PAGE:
Riders of the Wind is an epic novel of adventure and romance set in the scene of aviation during the turbulent times of the nineteen twenties and thirties. The book follows the lives of Charles and Doretta Cross through the era of the great depression, prohibition, the airmail, and the formation of the infant airlines. It graphically portrays the danger, excitement and romance of flight in the pioneering years before World War Two and takes the reader into the cockpit with the airmail pilots of the twenties and the airline route survey pilots flying the heart of the Amazon jungles. A “must read” for anyone interested in aviation or, for that matter, anyone who is merely interested in the history, dress and lifestyle of the pre-WWII era.
Charlie was lost; there was no doubt about it. He was not disoriented nor was it his imagination he was definitely lost. He had left Newark two hours ago bound for Elmira on a night express mail route in an unfamiliar airplane on a run he had never flown before over terrain that was unknown to him and unfriendly to say the least. He should have known better. The plane was an almost new Boeing model 95 with a wingspan of 45 feet. It was powered by a Pratt and Whitney Hornet engine that had been making strange sounds since he had left Newark. The rattles and clanks he just put down to not being used to Pratt and Whiney engines.
Without warning there was a great gout of flame from the exhaust that lit the whole underside of the aircraft followed by a streamer of heavy smoke. The engine died with a clanking rattle, seizing solid with the prop stopped in a horizontal position. Charlie knew the signs; a connecting rod had let go. His grip on the control stick tightened and his heart rate jumped a hundred percent. He didn’t panic but went through the engine out procedures as if it were a practice drill. He began a gliding descent until he finally broke out of the overcast at three thousand feet only to see by the dim light that mountains surrounded him. He had descended into a narrow defile between ridgelines and most of the mountain peaks were now above him. Looking down he could see nothing but trees and he was approaching all too rapidly. “Oh Hell, there’s no place to land this thing, just stall into the treetops straight ahead I guess.”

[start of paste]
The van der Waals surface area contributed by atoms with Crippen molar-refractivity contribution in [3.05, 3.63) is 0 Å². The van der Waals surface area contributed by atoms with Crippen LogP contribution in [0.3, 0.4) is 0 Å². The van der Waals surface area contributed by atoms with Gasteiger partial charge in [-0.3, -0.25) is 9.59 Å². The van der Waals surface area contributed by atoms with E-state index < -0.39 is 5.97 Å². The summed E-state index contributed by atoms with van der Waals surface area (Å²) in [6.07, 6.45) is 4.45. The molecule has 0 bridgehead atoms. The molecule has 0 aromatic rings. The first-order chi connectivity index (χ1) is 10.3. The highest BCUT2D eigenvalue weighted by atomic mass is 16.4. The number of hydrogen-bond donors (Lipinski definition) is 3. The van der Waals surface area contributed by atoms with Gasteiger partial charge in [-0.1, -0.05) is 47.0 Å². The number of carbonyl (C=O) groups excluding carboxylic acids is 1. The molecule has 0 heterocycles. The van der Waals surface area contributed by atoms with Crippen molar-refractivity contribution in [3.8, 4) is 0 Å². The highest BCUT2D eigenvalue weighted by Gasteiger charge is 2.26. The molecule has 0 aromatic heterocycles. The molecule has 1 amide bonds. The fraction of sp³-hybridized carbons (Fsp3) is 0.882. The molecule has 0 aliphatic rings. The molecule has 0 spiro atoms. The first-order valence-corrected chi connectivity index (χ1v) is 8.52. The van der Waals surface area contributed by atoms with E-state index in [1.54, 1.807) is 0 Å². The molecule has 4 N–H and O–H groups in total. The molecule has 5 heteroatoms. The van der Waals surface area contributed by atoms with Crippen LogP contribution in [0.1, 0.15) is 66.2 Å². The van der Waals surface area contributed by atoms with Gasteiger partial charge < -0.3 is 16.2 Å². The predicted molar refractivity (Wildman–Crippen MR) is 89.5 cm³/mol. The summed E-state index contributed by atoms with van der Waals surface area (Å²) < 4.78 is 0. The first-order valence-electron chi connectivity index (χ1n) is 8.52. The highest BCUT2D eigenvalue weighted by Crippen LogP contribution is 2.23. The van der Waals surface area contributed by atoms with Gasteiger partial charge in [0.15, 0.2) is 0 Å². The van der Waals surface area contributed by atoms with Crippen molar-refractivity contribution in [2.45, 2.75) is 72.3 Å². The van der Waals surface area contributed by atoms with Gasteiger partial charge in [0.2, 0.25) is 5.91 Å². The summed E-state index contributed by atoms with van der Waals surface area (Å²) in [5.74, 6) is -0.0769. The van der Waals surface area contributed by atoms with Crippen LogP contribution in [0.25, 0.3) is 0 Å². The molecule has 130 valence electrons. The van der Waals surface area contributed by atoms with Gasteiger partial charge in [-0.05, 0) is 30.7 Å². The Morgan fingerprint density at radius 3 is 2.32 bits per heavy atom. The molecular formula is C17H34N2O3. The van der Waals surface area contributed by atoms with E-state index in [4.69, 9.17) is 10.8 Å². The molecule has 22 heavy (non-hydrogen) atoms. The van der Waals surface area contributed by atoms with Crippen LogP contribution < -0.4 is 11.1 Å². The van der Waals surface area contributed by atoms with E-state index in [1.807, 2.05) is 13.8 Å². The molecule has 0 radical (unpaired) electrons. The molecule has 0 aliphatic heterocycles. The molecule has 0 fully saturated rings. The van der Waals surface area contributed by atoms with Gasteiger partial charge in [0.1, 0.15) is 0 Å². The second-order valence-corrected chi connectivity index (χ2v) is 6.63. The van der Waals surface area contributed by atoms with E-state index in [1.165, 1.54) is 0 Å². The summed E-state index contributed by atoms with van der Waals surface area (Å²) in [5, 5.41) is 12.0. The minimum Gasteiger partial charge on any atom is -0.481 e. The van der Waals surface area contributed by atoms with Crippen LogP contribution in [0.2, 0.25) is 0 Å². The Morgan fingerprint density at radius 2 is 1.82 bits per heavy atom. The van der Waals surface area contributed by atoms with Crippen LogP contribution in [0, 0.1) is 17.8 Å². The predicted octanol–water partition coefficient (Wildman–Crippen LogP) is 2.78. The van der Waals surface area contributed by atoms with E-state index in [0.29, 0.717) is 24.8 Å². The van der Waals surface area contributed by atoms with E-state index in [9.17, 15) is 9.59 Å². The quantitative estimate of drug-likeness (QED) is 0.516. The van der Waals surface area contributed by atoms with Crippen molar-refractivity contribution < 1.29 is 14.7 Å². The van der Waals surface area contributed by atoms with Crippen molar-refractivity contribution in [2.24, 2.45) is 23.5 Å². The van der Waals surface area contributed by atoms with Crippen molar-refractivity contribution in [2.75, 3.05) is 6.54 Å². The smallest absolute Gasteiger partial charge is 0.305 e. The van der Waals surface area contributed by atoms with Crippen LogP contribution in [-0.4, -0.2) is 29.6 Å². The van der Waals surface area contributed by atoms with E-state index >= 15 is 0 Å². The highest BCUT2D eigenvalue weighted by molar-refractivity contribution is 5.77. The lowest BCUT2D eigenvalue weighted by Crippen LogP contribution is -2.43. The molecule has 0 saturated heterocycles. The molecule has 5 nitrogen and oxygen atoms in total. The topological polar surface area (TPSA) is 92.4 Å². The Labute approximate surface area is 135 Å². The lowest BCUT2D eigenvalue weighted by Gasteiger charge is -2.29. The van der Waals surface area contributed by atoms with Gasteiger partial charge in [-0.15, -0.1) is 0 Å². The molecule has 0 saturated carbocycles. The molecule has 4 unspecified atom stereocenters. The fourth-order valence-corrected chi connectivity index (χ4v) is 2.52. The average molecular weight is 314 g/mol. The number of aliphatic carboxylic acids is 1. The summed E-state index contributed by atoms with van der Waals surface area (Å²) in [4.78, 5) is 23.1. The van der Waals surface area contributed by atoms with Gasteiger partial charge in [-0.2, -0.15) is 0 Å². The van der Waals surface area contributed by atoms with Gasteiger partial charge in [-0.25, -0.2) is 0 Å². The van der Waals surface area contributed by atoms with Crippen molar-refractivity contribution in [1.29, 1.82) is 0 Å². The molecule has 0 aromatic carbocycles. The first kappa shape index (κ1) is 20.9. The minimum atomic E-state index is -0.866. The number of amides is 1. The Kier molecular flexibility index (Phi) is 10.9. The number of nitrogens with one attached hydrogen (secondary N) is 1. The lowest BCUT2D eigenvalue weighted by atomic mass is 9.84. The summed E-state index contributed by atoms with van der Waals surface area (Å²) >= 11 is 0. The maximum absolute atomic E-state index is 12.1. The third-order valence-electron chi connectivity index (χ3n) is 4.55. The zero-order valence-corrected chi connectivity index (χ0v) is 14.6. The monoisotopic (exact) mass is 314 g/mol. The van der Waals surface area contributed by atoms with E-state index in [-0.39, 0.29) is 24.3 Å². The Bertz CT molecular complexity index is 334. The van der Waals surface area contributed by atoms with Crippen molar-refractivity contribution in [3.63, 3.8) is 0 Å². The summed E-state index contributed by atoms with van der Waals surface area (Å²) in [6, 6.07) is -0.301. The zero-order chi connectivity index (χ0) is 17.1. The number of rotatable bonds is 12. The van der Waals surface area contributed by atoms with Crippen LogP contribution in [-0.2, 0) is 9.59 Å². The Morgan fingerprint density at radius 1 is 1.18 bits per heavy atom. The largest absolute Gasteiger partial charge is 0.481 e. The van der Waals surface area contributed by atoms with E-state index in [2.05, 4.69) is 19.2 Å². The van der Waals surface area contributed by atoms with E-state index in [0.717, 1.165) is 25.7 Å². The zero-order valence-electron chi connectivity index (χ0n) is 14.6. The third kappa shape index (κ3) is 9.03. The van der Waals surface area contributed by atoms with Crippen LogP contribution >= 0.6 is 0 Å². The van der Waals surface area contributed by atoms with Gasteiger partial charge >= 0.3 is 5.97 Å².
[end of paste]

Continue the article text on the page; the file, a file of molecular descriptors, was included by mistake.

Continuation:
Time had seemingly slowed to a crawl and a thousand thoughts raced through Charlie’s mind, At that instant something seemed to touch him on his right shoulder and he turned to see what it could be. As he did he spied a small clearing that looked to be within gliding distance but as he turned toward it he saw that it would be too close and too short.
“Well, I can’t do anything about the short but I can sure do something about it being too close.”
He slammed the stick to the right and the rudder to the left, putting the biplane into an all-out sideslip. He dropped like a stone kicking the plane straight just before he touched down at the edge of the clearing. It bounced once and slewed sideways. Charlie kicked the rudder to straighten out his course toward the far edge of the field. He thought, “Too short, and too damn fast.”
The aircraft plowed through the drifted snow, throwing plumes high into the air. Just before they reached the trees at the far end of the field the landing gear struck something buried in the snow. The wheel broke off, spinning the charging plane around to the left so the right wing was the first part of the ship to hit a tree. The wing snapped off like a twig to the accompanying sounds of breaking wood, tearing fabric, and the screech of rending metal. The headlong slide of the Boeing came to an end with the side of the fuselage against a tree. Charlie’s head snapped forward on the first impact, smashing against the instrument panel. He never felt his lower leg snap or the piece of steel tubing that penetrated his calf.
Except for the muted hiss of falling snow silence once again reigned in the tiny valley.